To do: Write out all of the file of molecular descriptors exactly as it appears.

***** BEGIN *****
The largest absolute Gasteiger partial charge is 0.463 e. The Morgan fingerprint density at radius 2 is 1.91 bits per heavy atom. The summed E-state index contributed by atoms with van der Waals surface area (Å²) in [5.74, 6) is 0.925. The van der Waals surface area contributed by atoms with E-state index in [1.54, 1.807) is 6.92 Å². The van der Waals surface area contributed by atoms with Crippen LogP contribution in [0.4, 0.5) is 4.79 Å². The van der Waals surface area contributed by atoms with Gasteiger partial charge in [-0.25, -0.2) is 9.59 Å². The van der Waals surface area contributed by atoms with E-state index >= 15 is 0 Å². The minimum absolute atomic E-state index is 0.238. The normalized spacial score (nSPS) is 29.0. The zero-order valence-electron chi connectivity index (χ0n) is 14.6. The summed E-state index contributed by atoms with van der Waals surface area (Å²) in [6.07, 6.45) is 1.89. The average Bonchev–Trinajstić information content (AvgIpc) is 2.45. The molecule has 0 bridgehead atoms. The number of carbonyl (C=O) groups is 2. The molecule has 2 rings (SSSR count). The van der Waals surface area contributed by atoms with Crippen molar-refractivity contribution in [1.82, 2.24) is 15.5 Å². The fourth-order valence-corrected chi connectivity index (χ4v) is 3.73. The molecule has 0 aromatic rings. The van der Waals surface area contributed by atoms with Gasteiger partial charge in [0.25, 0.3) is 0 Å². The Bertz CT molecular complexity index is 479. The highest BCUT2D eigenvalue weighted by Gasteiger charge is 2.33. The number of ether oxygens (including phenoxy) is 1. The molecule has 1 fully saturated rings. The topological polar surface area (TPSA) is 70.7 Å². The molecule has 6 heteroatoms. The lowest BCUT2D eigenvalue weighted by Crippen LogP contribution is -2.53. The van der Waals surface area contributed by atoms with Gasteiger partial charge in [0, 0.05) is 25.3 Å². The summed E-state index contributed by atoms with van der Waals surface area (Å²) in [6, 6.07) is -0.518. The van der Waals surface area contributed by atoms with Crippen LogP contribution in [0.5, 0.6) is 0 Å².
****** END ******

The largest absolute Gasteiger partial charge is 0.463 e. The Morgan fingerprint density at radius 2 is 1.91 bits per heavy atom. The summed E-state index contributed by atoms with van der Waals surface area (Å²) in [5.74, 6) is 0.925. The van der Waals surface area contributed by atoms with E-state index in [1.54, 1.807) is 6.92 Å². The van der Waals surface area contributed by atoms with Crippen LogP contribution in [0.4, 0.5) is 4.79 Å². The van der Waals surface area contributed by atoms with Gasteiger partial charge in [-0.25, -0.2) is 9.59 Å². The van der Waals surface area contributed by atoms with E-state index >= 15 is 0 Å². The minimum absolute atomic E-state index is 0.238. The normalized spacial score (nSPS) is 29.0. The zero-order valence-electron chi connectivity index (χ0n) is 14.6. The summed E-state index contributed by atoms with van der Waals surface area (Å²) in [6.07, 6.45) is 1.89. The average Bonchev–Trinajstić information content (AvgIpc) is 2.45. The molecule has 0 bridgehead atoms. The number of carbonyl (C=O) groups is 2. The molecule has 2 rings (SSSR count). The van der Waals surface area contributed by atoms with Crippen molar-refractivity contribution in [1.82, 2.24) is 15.5 Å². The fourth-order valence-corrected chi connectivity index (χ4v) is 3.73. The molecule has 0 aromatic rings. The van der Waals surface area contributed by atoms with Gasteiger partial charge in [0.25, 0.3) is 0 Å². The Bertz CT molecular complexity index is 479. The highest BCUT2D eigenvalue weighted by Gasteiger charge is 2.33. The number of ether oxygens (including phenoxy) is 1. The molecule has 1 fully saturated rings. The topological polar surface area (TPSA) is 70.7 Å². The molecule has 6 heteroatoms. The lowest BCUT2D eigenvalue weighted by Crippen LogP contribution is -2.53. The van der Waals surface area contributed by atoms with Gasteiger partial charge in [0, 0.05) is 25.3 Å². The summed E-state index contributed by atoms with van der Waals surface area (Å²) in [6, 6.07) is -0.518. The van der Waals surface area contributed by atoms with Crippen LogP contribution in [0.5, 0.6) is 0 Å².